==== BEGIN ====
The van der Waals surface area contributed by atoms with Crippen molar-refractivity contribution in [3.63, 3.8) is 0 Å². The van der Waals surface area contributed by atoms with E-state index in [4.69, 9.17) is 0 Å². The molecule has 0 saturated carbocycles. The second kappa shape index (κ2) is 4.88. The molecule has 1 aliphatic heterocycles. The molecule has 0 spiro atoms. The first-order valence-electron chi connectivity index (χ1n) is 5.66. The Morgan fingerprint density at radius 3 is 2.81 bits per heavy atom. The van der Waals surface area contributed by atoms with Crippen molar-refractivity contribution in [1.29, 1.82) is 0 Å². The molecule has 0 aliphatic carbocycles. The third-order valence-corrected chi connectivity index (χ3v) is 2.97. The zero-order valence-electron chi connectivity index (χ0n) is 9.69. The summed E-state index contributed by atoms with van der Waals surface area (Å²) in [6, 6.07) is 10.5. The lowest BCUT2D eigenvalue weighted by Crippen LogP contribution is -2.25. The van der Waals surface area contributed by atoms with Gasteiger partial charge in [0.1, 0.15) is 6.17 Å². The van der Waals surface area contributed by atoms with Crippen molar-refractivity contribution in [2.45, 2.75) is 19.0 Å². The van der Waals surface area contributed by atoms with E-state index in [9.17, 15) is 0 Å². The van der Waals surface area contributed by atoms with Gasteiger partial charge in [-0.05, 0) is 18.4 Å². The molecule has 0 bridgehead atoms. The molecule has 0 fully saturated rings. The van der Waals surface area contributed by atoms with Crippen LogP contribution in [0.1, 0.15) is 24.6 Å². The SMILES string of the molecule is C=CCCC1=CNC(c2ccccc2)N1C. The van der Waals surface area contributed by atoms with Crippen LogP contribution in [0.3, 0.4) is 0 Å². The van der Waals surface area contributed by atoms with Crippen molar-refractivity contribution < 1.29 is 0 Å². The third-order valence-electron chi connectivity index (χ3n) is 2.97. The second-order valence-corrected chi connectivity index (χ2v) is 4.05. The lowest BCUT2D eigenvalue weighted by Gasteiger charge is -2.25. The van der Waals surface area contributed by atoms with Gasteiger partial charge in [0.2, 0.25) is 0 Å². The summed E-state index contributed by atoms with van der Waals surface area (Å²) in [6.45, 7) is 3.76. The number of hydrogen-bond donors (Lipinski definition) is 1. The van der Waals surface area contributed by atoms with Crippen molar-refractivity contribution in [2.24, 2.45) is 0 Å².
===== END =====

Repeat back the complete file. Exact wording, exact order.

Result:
The van der Waals surface area contributed by atoms with Crippen molar-refractivity contribution in [3.63, 3.8) is 0 Å². The van der Waals surface area contributed by atoms with E-state index in [4.69, 9.17) is 0 Å². The molecule has 0 saturated carbocycles. The second kappa shape index (κ2) is 4.88. The molecule has 1 aliphatic heterocycles. The molecule has 0 spiro atoms. The first-order valence-electron chi connectivity index (χ1n) is 5.66. The Morgan fingerprint density at radius 3 is 2.81 bits per heavy atom. The van der Waals surface area contributed by atoms with Crippen molar-refractivity contribution in [1.29, 1.82) is 0 Å². The molecule has 0 aliphatic carbocycles. The third-order valence-corrected chi connectivity index (χ3v) is 2.97. The zero-order valence-electron chi connectivity index (χ0n) is 9.69. The summed E-state index contributed by atoms with van der Waals surface area (Å²) in [6, 6.07) is 10.5. The lowest BCUT2D eigenvalue weighted by Crippen LogP contribution is -2.25. The van der Waals surface area contributed by atoms with Gasteiger partial charge in [0.1, 0.15) is 6.17 Å². The van der Waals surface area contributed by atoms with Crippen molar-refractivity contribution in [2.45, 2.75) is 19.0 Å². The van der Waals surface area contributed by atoms with E-state index in [9.17, 15) is 0 Å². The van der Waals surface area contributed by atoms with Gasteiger partial charge in [-0.05, 0) is 18.4 Å². The molecule has 0 bridgehead atoms. The molecule has 0 fully saturated rings. The van der Waals surface area contributed by atoms with Crippen LogP contribution in [0.1, 0.15) is 24.6 Å². The SMILES string of the molecule is C=CCCC1=CNC(c2ccccc2)N1C. The van der Waals surface area contributed by atoms with Crippen LogP contribution in [0.3, 0.4) is 0 Å². The van der Waals surface area contributed by atoms with Crippen molar-refractivity contribution < 1.29 is 0 Å². The third-order valence-electron chi connectivity index (χ3n) is 2.97. The second-order valence-corrected chi connectivity index (χ2v) is 4.05. The lowest BCUT2D eigenvalue weighted by Gasteiger charge is -2.25. The van der Waals surface area contributed by atoms with Gasteiger partial charge in [0.2, 0.25) is 0 Å². The summed E-state index contributed by atoms with van der Waals surface area (Å²) in [6.45, 7) is 3.76. The number of hydrogen-bond donors (Lipinski definition) is 1. The van der Waals surface area contributed by atoms with Crippen molar-refractivity contribution in [2.24, 2.45) is 0 Å².